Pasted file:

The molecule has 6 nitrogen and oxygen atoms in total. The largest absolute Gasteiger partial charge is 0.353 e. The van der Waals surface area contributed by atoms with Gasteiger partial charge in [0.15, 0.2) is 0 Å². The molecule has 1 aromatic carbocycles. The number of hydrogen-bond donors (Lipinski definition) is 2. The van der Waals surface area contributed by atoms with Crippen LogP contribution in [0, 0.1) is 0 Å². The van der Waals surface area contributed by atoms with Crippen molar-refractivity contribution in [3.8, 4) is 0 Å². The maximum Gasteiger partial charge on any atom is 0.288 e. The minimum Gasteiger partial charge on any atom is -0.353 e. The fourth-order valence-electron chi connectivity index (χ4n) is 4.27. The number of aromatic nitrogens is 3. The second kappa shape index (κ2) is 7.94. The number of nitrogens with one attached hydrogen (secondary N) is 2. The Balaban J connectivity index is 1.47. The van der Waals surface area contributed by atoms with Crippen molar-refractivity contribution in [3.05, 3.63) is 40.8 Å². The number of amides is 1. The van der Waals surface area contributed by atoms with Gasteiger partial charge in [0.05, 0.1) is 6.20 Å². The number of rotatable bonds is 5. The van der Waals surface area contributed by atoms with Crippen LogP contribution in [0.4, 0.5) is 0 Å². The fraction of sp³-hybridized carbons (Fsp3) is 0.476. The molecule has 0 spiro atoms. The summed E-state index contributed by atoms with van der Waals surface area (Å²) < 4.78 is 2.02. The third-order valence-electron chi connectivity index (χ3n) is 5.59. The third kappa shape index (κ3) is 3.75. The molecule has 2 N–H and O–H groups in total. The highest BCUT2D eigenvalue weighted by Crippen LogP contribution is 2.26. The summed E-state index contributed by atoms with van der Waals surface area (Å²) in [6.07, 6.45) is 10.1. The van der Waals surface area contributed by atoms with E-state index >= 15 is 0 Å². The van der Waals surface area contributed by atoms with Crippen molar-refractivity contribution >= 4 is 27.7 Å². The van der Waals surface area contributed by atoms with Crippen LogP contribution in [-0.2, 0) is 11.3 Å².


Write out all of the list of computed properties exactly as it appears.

The molecule has 6 nitrogen and oxygen atoms in total. The largest absolute Gasteiger partial charge is 0.353 e. The van der Waals surface area contributed by atoms with Gasteiger partial charge in [0.15, 0.2) is 0 Å². The molecule has 1 aromatic carbocycles. The number of hydrogen-bond donors (Lipinski definition) is 2. The van der Waals surface area contributed by atoms with Crippen LogP contribution in [0, 0.1) is 0 Å². The van der Waals surface area contributed by atoms with Crippen molar-refractivity contribution in [3.8, 4) is 0 Å². The maximum Gasteiger partial charge on any atom is 0.288 e. The minimum Gasteiger partial charge on any atom is -0.353 e. The fourth-order valence-electron chi connectivity index (χ4n) is 4.27. The number of aromatic nitrogens is 3. The second kappa shape index (κ2) is 7.94. The number of nitrogens with one attached hydrogen (secondary N) is 2. The Balaban J connectivity index is 1.47. The van der Waals surface area contributed by atoms with Crippen molar-refractivity contribution in [3.05, 3.63) is 40.8 Å². The number of amides is 1. The van der Waals surface area contributed by atoms with Gasteiger partial charge in [0.05, 0.1) is 6.20 Å². The number of rotatable bonds is 5. The van der Waals surface area contributed by atoms with Crippen LogP contribution in [0.4, 0.5) is 0 Å². The fraction of sp³-hybridized carbons (Fsp3) is 0.476. The molecule has 0 spiro atoms. The summed E-state index contributed by atoms with van der Waals surface area (Å²) < 4.78 is 2.02. The third-order valence-electron chi connectivity index (χ3n) is 5.59. The third kappa shape index (κ3) is 3.75. The molecule has 2 N–H and O–H groups in total. The highest BCUT2D eigenvalue weighted by Crippen LogP contribution is 2.26. The summed E-state index contributed by atoms with van der Waals surface area (Å²) in [6.07, 6.45) is 10.1. The van der Waals surface area contributed by atoms with E-state index >= 15 is 0 Å². The van der Waals surface area contributed by atoms with Crippen molar-refractivity contribution >= 4 is 27.7 Å². The van der Waals surface area contributed by atoms with Crippen LogP contribution in [-0.2, 0) is 11.3 Å².